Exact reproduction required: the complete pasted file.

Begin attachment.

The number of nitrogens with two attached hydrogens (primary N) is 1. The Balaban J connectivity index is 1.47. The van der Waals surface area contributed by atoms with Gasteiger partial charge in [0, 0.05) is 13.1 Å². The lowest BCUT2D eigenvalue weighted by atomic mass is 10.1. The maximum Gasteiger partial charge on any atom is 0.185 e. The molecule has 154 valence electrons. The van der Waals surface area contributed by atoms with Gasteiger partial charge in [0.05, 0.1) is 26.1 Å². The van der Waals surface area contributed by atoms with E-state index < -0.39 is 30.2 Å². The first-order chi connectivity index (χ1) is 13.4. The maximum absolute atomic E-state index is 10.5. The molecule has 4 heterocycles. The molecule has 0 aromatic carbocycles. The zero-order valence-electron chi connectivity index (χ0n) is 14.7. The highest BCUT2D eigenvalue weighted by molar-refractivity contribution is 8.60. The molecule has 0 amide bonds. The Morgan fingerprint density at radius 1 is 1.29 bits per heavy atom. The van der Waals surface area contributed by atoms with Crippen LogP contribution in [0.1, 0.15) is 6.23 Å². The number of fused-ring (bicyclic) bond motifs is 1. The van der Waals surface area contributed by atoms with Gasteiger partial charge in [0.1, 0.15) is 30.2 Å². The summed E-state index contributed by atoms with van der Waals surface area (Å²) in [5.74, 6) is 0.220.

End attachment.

The number of nitrogens with two attached hydrogens (primary N) is 1. The Balaban J connectivity index is 1.47. The van der Waals surface area contributed by atoms with Gasteiger partial charge in [0, 0.05) is 13.1 Å². The lowest BCUT2D eigenvalue weighted by atomic mass is 10.1. The maximum Gasteiger partial charge on any atom is 0.185 e. The molecule has 154 valence electrons. The van der Waals surface area contributed by atoms with Gasteiger partial charge in [0.05, 0.1) is 26.1 Å². The van der Waals surface area contributed by atoms with E-state index < -0.39 is 30.2 Å². The first-order chi connectivity index (χ1) is 13.4. The maximum absolute atomic E-state index is 10.5. The molecule has 4 heterocycles. The molecule has 0 aromatic carbocycles. The zero-order valence-electron chi connectivity index (χ0n) is 14.7. The highest BCUT2D eigenvalue weighted by molar-refractivity contribution is 8.60. The molecule has 0 amide bonds. The Morgan fingerprint density at radius 1 is 1.29 bits per heavy atom. The van der Waals surface area contributed by atoms with Crippen LogP contribution in [0.1, 0.15) is 6.23 Å². The number of fused-ring (bicyclic) bond motifs is 1. The van der Waals surface area contributed by atoms with Gasteiger partial charge in [0.1, 0.15) is 30.2 Å². The summed E-state index contributed by atoms with van der Waals surface area (Å²) in [5.74, 6) is 0.220.